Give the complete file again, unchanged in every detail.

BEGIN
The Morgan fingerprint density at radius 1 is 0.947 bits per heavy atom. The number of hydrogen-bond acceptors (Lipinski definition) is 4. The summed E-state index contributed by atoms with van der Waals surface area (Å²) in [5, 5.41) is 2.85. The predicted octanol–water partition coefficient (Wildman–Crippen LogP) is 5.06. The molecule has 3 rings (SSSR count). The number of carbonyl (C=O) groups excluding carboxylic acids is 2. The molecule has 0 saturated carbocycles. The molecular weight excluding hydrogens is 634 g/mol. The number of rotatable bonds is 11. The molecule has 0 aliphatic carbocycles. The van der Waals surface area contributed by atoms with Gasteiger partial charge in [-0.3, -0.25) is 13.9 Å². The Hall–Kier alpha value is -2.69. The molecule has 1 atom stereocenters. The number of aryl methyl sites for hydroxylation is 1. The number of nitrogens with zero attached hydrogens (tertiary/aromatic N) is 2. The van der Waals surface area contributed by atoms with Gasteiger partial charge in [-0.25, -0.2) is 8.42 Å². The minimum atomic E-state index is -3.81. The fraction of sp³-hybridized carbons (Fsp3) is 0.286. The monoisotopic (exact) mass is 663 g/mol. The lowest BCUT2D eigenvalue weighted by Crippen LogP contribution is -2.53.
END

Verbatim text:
The Morgan fingerprint density at radius 1 is 0.947 bits per heavy atom. The number of hydrogen-bond acceptors (Lipinski definition) is 4. The summed E-state index contributed by atoms with van der Waals surface area (Å²) in [5, 5.41) is 2.85. The predicted octanol–water partition coefficient (Wildman–Crippen LogP) is 5.06. The molecule has 3 rings (SSSR count). The number of carbonyl (C=O) groups excluding carboxylic acids is 2. The molecule has 0 saturated carbocycles. The molecular weight excluding hydrogens is 634 g/mol. The number of rotatable bonds is 11. The molecule has 0 aliphatic carbocycles. The van der Waals surface area contributed by atoms with Gasteiger partial charge in [-0.3, -0.25) is 13.9 Å². The Hall–Kier alpha value is -2.69. The molecule has 1 atom stereocenters. The number of aryl methyl sites for hydroxylation is 1. The number of nitrogens with zero attached hydrogens (tertiary/aromatic N) is 2. The van der Waals surface area contributed by atoms with Gasteiger partial charge in [-0.25, -0.2) is 8.42 Å². The minimum atomic E-state index is -3.81. The fraction of sp³-hybridized carbons (Fsp3) is 0.286. The monoisotopic (exact) mass is 663 g/mol. The lowest BCUT2D eigenvalue weighted by Crippen LogP contribution is -2.53.